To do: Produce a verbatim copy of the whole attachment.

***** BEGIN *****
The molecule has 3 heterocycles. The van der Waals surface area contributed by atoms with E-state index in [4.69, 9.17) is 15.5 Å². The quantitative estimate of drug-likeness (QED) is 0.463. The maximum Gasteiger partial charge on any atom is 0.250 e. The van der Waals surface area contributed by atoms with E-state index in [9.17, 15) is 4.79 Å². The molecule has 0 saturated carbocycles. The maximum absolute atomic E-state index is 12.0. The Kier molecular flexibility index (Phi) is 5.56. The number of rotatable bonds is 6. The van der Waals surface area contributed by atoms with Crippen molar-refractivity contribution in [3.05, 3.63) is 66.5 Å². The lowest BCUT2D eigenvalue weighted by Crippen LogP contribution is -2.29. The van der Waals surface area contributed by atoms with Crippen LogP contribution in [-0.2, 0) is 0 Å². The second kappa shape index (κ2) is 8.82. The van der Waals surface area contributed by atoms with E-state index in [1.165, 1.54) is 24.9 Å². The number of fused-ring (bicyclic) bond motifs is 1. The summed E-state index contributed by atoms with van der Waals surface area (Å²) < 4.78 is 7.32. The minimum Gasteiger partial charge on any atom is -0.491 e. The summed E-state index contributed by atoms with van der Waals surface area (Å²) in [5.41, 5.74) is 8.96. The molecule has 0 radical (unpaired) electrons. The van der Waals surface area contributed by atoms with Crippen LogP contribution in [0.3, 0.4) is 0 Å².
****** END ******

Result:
The molecule has 3 heterocycles. The van der Waals surface area contributed by atoms with E-state index in [4.69, 9.17) is 15.5 Å². The quantitative estimate of drug-likeness (QED) is 0.463. The maximum Gasteiger partial charge on any atom is 0.250 e. The van der Waals surface area contributed by atoms with E-state index in [9.17, 15) is 4.79 Å². The molecule has 0 saturated carbocycles. The maximum absolute atomic E-state index is 12.0. The Kier molecular flexibility index (Phi) is 5.56. The number of rotatable bonds is 6. The van der Waals surface area contributed by atoms with Crippen molar-refractivity contribution in [3.05, 3.63) is 66.5 Å². The lowest BCUT2D eigenvalue weighted by Crippen LogP contribution is -2.29. The van der Waals surface area contributed by atoms with Crippen LogP contribution in [-0.2, 0) is 0 Å². The second kappa shape index (κ2) is 8.82. The van der Waals surface area contributed by atoms with E-state index in [1.165, 1.54) is 24.9 Å². The number of fused-ring (bicyclic) bond motifs is 1. The summed E-state index contributed by atoms with van der Waals surface area (Å²) < 4.78 is 7.32. The minimum Gasteiger partial charge on any atom is -0.491 e. The summed E-state index contributed by atoms with van der Waals surface area (Å²) in [5.41, 5.74) is 8.96. The molecule has 0 radical (unpaired) electrons. The van der Waals surface area contributed by atoms with Crippen LogP contribution in [0.3, 0.4) is 0 Å².